As a follow-up to our blog posts on the Crossref REST API we talked to SHARE about the work they’re doing, and how they’re employing the Crossref metadata as a piece of the puzzle. Cynthia Hudson-Vitale from SHARE explains in more detail…
SHARE (http://share-research.org) is building a free, open, data set about research and scholarly activities across their life cycle. It is a higher education initiative whose mission is to maximize research impact by making research widely accessible, discoverable, and reusable. SHARE’s data set is free, openly licensed, and built with open source technology developed at the Center for Open Science (COS). Launched in beta in April 2015 the data set has grown to more than 6 million records from 100+ providers, including Crossref, Social Science Research Network (SSRN), DataONE, 50+ library institutional repositories, and more.
How is the Crossref REST API used within SHARE?
SHARE currently harvests metadata from Crossref using the Crossref application programming interface (API). We pull such metadata values as journal title, author, DOI, journal name, and publisher, to name just a few. This metadata is then fed into our data processing pipeline, normalized, and aggregated into the full data set.
What are the future plans for SHARE?
Phase II of SHARE, launched in late 2015, focuses on adding metadata providers, enhancing the metadata, and making connections and links between the metadata records. These links will show the entire life cycle of research and scholarship—connecting a data management plan, grant award information, data deposits, analytic/software code, pre-publications, final manuscripts, and more.
To move these plans forward, SHARE is applying machine-learning and automation techniques and working with the community to verify metadata enhancements and curate the metadata. Current technology work focuses on imputing subject domain keywords and object types into the SHARE data set using learning models and heuristics. Data models and schemas are in development to connect the research lifecycle, connect multiple instances of an object to a single entity, and capture metadata provenance.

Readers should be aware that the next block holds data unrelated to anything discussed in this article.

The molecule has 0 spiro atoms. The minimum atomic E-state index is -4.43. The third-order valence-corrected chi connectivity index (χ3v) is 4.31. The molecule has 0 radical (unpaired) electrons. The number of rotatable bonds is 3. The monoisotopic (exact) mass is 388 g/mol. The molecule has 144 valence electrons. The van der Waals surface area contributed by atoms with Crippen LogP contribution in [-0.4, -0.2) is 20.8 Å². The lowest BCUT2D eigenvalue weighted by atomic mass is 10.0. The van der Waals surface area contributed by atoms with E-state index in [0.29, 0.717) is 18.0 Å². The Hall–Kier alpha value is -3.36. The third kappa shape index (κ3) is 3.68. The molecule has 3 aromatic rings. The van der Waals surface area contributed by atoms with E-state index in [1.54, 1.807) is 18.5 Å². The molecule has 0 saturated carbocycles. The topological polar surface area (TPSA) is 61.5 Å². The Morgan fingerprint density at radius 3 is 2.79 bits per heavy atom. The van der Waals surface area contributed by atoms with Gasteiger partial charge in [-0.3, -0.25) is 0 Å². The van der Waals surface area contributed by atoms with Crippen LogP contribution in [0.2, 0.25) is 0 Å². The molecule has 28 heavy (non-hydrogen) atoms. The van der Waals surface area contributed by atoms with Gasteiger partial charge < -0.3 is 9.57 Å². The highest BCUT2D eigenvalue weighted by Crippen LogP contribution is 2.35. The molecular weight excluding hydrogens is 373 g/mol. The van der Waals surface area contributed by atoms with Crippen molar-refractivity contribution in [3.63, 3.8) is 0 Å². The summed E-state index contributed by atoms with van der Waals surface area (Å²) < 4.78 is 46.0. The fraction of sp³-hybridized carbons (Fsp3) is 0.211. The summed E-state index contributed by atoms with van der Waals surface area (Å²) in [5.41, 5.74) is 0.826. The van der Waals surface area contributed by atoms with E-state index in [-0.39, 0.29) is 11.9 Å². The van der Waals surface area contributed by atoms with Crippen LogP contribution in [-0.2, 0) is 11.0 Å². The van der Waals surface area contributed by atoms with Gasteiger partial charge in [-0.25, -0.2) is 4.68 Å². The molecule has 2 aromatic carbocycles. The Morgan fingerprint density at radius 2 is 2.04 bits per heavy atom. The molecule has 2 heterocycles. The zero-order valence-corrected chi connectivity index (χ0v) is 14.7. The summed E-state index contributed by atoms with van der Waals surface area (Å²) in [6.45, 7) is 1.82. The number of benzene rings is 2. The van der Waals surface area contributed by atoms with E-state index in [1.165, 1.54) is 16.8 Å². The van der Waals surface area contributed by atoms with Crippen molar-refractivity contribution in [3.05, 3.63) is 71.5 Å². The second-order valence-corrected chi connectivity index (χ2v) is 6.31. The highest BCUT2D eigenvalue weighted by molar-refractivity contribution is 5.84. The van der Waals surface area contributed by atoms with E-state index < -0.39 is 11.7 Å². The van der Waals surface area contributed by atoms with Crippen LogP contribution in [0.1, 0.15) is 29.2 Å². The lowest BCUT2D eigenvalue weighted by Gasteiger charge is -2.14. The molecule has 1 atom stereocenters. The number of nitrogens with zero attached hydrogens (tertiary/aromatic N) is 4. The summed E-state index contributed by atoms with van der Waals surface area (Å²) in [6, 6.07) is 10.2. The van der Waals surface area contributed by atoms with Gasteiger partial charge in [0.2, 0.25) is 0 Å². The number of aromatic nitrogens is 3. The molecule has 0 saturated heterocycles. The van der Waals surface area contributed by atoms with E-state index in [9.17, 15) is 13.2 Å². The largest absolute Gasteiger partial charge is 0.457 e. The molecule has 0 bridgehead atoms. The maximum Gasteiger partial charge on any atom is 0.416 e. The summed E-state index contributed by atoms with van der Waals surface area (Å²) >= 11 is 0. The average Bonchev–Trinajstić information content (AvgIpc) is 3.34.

What else would SHARE like to see in Crossref metadata?
We would love to see rights-declaration metadata elements and article references/citations included in the metadata about digital objects. The rights-declaration information is invaluable for individuals who want to know what category the object is in (public domain, copyrighted, etc.), what constraints or permission requirements exist, contact information, and more. Additionally, networks of research can be discovered and meta-scholarship facilitated by making article reference lists machine-readable and openly available.
Does this give you any ideas? Feel free to get in touch with questions or take the API for a spin yourself and let us know what you can do with it!
Latest posts by Rachael Lammey (see all)
- Included, registered, available: let the preprint linking commence. - December 5, 2016
- Using the Crossref REST API. Part 3 (with SHARE) - December 1, 2016
- Preprints are go at Crossref! - November 2, 2016